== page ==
NOAA: Arctic's Seven Warmest Years on Record are the Last Seven Years
This year, the National Oceanic and Atmospheric Administration's annual Arctic Report Card has serious warnings about the impact of climate change on northern latitudes. The Arctic's seven warmest years on record have all occurred in the last seven years, and the effects are getting harder to miss. Fires, shrinking ice cover, shorter winters and more rain are making the Arctic a visibly different place, particularly for the people who live there.
The Arctic is warming up between two and four times more quickly than the rest of the planet, putting it on the front lines as the climate changes. Rising water temperature is reducing sea ice extent, and ice cover was well below the long-term average in 2022. The reduced sea ice cover may be contributing to heavier rains over the Siberian Arctic, as open ocean can more easily transfer moisture to the atmosphere.
Warmer water is also undercutting the edges of glaciers on the coast of Greenland, contributing to the speedup of loss of ice. The Greenland Ice Sheet lost mass for the 25th year running in 2022, and in September, unprecedented late-season warming brought melting conditions to more than a third of the ice sheet - even the summit, some 10,000 feet above sea level.
"As seasons shift, climate-driven disturbances, such as wildfires, extreme weather, and unusual wildlife mortality events, become increasingly difficult to assess within the context of what has been previously considered normal," wrote the authors in a preamble to the report.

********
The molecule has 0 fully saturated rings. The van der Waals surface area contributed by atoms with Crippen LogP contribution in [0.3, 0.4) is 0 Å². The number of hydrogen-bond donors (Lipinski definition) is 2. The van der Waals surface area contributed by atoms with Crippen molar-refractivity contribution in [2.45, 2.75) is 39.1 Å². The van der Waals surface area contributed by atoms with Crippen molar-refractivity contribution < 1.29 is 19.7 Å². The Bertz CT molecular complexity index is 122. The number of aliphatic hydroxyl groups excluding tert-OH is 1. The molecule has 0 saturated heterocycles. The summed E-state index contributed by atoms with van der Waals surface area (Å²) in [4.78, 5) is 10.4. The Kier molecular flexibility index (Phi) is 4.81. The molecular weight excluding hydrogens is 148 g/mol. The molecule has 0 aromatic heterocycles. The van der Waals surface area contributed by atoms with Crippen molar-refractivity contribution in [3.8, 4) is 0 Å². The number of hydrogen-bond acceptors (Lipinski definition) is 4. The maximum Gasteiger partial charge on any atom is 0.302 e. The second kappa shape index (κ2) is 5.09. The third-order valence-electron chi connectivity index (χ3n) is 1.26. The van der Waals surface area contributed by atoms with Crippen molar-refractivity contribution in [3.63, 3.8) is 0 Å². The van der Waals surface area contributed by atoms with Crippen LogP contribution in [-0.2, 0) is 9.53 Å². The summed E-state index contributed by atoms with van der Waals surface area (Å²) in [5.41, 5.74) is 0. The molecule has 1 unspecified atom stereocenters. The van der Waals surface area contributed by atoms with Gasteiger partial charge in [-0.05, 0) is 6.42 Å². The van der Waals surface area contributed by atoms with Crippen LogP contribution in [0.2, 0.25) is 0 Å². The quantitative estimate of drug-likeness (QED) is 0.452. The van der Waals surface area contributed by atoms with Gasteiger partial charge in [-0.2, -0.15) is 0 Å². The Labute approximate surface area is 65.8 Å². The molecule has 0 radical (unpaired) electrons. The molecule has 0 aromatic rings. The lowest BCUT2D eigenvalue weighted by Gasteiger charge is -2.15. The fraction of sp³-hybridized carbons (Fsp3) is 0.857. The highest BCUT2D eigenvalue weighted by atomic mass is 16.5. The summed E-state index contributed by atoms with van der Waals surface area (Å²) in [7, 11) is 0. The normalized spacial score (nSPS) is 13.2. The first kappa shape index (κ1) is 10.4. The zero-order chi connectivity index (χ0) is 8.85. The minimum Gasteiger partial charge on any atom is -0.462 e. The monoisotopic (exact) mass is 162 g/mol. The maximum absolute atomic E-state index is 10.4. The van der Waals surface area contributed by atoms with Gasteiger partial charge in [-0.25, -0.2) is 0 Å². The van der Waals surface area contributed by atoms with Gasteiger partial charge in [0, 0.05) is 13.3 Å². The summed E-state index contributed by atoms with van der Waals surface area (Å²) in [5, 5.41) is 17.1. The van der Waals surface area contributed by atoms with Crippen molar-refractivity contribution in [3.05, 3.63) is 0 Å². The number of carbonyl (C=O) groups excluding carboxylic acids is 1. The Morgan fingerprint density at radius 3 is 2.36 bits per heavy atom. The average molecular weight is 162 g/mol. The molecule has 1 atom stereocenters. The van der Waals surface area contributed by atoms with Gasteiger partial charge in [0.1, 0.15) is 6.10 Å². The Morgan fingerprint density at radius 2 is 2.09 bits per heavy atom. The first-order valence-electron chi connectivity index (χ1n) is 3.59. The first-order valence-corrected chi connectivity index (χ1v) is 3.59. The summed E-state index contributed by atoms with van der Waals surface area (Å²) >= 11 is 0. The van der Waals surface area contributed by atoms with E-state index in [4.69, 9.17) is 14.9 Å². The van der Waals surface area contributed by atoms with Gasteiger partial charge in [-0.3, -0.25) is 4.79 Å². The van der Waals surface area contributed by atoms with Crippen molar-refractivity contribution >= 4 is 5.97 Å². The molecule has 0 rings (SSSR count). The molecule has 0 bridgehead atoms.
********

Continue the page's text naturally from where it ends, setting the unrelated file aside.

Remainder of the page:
Loss of surface ice is also an opportunity for shipping, and NOAA reports that vessel traffic has increased markedly in the Arctic over the decade from 2009-2018. The unique MMSI count increased from about 1,300 in 2010 to more than 3,000 vessels in 2018 on a steady upward trend. The largest volume of vessel traffic and the largest gains were in the Norwegian Arctic EEZ.
Warming conditions in the Arctic affect the rest of the world in the form of changing weather and rising seas. There are also unexpected regional impacts, like the effects of changing Arctic currents on the New England lobster industry. Cold, nutrient-laden water from the Arctic percolates south with the Labrador Current and cools the coastal waters of New England and New Brunswick. But freshwater runoff from Greenland's melting ice is changing those currents, and today the water temperature in the Gulf of Maine is rising faster than the vast majority of the world's oceans. Lobsters do poorly in warmer conditions, and populations are relocating north to follow their optimum temperature, according to researchers with the University of Maine and Columbia Climate School.